Adjunct Law Prof Blog

Editor: Mitchell H. Rubinstein
New York Law School

Friday, January 18, 2013

Breaking News! 7th Upholds The Constitutionality of Wisconsin Budget Repair Bill


Wisconsin Educational Council v. Walker, ____F.3d___(7th Cir. Jan. 18, 2013), is an important case that you are going to hear more about. In a 74 page decision, the 7th Circuit upholds the constitutionality of Wisconsin Act 10, the so-called Budget Repair Bill, Download WEAC v Walker -- 7th Circuit Decision 

The major challenge was on equal protection grounds. Specifically, the statute creates two classifications of public employees; public safety employees and general employees whom the restrictive labor relations provisions apply to. The prohibition of payroll deductions was also challenged on First Amendment grounds. The court rejected each of these arguments. 

The court applied the rational basis standard of review and concluded that the statute did not create view point discrimination. The court reasoned that differring treatment could be justified on the greater consequences of public safety worker strikes. 

The court did acknowledge the unions' agrument that it was only those same public safety unions who supported Governor Walker for election. So much for view point discrimination. 

Mitchell H. Rubinstein

January 18, 2013 in Politics, Public Sector Labor Law | Permalink | Comments (0)

Tuesday, January 15, 2013

New Law School Proposed for South Texas

At least two Texas legislators, Rep. Eddie Lucio, III of Harlingen and Rep. Armando Martinez of Weslaco, have filed bills to establish a public law school in the Rio Grande Valley.  The two bills are similar to one another - the primary difference is that Lucio's bill would place the law school in the University of Texas System, while Martinez's bill would authorize the school to be created and operated by any willing and existing university system.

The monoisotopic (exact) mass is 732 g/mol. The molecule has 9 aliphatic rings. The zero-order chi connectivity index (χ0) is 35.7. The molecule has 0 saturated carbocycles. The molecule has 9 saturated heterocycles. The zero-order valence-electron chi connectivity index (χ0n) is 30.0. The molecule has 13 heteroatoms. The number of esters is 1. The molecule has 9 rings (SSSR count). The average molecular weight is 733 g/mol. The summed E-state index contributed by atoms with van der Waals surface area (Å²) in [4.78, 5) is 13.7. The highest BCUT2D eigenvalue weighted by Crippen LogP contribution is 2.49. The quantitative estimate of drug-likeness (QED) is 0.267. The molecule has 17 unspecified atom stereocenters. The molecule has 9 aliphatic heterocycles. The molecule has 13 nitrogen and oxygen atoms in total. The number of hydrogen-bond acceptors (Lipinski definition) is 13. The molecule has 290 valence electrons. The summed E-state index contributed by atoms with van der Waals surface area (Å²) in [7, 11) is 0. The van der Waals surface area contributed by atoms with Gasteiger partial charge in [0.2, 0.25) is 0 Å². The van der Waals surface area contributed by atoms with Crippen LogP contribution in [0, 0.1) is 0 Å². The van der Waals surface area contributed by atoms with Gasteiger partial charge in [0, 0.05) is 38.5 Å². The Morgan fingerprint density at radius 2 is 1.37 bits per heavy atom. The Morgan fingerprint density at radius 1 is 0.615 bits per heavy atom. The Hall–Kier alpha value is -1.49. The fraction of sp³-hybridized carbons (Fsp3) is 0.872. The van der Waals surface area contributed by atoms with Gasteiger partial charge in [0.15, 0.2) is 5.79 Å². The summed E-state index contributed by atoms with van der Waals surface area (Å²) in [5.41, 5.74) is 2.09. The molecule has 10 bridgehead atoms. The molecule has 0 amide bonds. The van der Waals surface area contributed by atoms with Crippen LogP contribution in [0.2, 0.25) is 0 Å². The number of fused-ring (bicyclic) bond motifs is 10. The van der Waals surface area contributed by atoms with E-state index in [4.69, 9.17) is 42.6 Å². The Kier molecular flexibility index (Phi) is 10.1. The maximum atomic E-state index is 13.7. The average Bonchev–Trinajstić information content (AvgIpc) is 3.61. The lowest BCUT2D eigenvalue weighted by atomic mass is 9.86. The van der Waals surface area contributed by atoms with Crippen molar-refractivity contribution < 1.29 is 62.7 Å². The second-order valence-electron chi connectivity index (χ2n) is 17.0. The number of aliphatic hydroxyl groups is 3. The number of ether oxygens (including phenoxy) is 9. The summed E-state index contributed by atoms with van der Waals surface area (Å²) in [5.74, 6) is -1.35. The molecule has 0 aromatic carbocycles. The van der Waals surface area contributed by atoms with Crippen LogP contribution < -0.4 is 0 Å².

A law school in the fast-growing Rio Grande Valley has long been a goal for South Texas's legislative delegation.  While the need for a new law school in this national market is doubtful, the Rio Grande Valley is greatly underserved.  The nearest public law school to the Valley is the University of Texas at Austin some 300 miles away.  The Rio Grande Valley appears by far to be the largest region in the nation, measured by population, located so far from a public law school.  The two MSA's that make up the Valley have almost 1.2 million in population according to the last Census.

Texas created a public law school in the Dallas during the 2009 session - the University of North Texas Dallas (UNT-Dallas) College of Law is scheduled to open in the Fall of 2014.  With law schools facing declining enrollment in this tough job market, getting yet another law school opened in Texas looks to be an uphill battle this session.

The Texas Legislature meets for 140 days during odd-numbered years, called special sessions excluded.

Craig Estlinbaum

January 15, 2013 in Colleges, Law Schools, Legislation, Politics | Permalink | Comments (0)

Sunday, November 6, 2011

Who Is On Cain's Legal Team??

Cain appears to have a small and relatively inexperienced legal team. The Wall Street Journal Law Blog details his legal team here

Mitchell H. Rubinstein

November 6, 2011 in Politics | Permalink | Comments (1)

Saturday, October 16, 2010

Massachusetts school district to add Muslim holiday to calendar for the 2011-12 school year

According to the Boston Globe, Cambridge public schools will either close for Eid al-Fitr or Eid al-Adha, also known as the Festival of Sacrifice, depending on which holiday falls within the school year. If both fall within the school calendar, the district will close for only one of the days.  Cambridge would be the first school district in Massachusetts to close schools for a Muslim holiday. Cambridge School Committee member Marc McGovern, who pushed for the Muslim holiday in city schools, said he thinks people need to take a step back from what he called hysteria and the stereotypes of all Muslims as terrorists. 

Source: Boston Globe, 10/10/10, By Brock Parker

October 16, 2010 in Education Law, Politics | Permalink | Comments (0)

Tuesday, August 10, 2010

President Obama's Remarks at August 4, 2010 AFL-CIO Executive Board Meeting